Working in the beauty industry requires passion, creativity, and education and training. To become a licensed beauty professional, you must complete an educational program and pass the state board exam. State boards oversee licensing and protect consumer safety. Regulations that oversee the safety of beauty services have worked well for a number of years and protect the safety of professionals and clients.
But there’s a secret conversation in state legislature – about less government regulation and occupational licensing deregulation. With support from organizations like the Institute for Justice, beauty industry licensing regulations ware seen as a roadblock to work – downplayed as a scheme to discourage market competition.
What if the professional beauty industry was deregulated? What would the impact be? Deregulation would affect everyone from manufacturers, distributors, to salon owners and licensed professionals. Most importantly, the consumers – YOUR clients – would suffer the most.
Consumers trust that the professional providing their beauty service is educated, trained, and licensed - that they know what they're doing.
Consider some of the possible effects of deregulation:
- Schooling and accreditation would not be required, putting beauty schools out of business and giving individuals without formal education the ability to set up shop and be open for business.
- Unlicensed professionals would have access to professional products without being trained in those products' proper use.
- Clients would be put at risk for physical injuries and illness including chemical burns, staph infections, and highly contagious diseases and bacterial infections like Methicillin-Resistant Staphylococcus Aureus (MRSA).
- Health hazards like lice, open wounds and infections would spread in unsanitary environments.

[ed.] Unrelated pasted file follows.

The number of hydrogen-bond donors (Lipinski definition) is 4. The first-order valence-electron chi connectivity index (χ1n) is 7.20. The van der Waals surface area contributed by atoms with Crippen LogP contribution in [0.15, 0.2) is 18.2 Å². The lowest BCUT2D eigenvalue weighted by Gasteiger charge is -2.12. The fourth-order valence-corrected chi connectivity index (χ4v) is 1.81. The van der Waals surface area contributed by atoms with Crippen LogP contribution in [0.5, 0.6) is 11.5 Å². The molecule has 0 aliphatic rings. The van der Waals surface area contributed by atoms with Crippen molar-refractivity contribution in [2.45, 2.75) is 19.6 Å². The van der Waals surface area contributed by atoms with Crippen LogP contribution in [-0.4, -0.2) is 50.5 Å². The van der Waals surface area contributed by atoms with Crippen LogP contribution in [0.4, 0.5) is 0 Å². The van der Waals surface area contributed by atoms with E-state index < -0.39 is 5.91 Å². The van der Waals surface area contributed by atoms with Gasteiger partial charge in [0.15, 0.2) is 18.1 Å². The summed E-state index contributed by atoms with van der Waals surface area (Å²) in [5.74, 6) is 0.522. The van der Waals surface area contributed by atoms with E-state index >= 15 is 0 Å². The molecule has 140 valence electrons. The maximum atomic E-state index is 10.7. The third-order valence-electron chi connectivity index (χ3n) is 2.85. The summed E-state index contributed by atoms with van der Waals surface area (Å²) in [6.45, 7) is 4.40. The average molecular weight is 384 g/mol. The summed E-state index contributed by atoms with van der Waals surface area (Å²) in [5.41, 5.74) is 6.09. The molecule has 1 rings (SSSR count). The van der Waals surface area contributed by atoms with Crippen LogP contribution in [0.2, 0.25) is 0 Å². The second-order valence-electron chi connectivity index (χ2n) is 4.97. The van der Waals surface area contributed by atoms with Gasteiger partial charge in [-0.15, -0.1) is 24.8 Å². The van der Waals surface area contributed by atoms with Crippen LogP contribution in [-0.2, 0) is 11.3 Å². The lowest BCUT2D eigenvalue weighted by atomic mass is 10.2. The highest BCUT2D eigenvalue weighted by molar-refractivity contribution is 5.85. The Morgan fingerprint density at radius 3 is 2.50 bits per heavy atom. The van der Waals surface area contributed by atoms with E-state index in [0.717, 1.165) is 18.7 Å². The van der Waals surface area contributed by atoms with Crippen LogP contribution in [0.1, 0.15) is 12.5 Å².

Consumers have the right and opportunity to report unsanitary salons, the spread of infection, injury, or any other matter of concern to the state board. The state board can inspect and administer appropriate sanctions. If a state were deregulated, consumers would have no one to support them if they were harmed or injured because the board overseeing licensed beauty professionals would no longer exist.
Consumers injured during a service have the legal right to contact an attorney and file a claim for damages. Beauty professionals usually have insurance to cover these claims. But if a consumer was injured by an untrained service provider who doesn't carry liability insurance, the service provider would be left holding the bill.
From schools to manufacturers, to insurance liability and accountability issues, deregulation would destroy a professional industry that strives to uphold safety and professionalism. Licensed beauty professionals elevate the industry through best practices learned through formal education and training. As the number of beauty professionals continues to rise, industry regulation is more important than ever.
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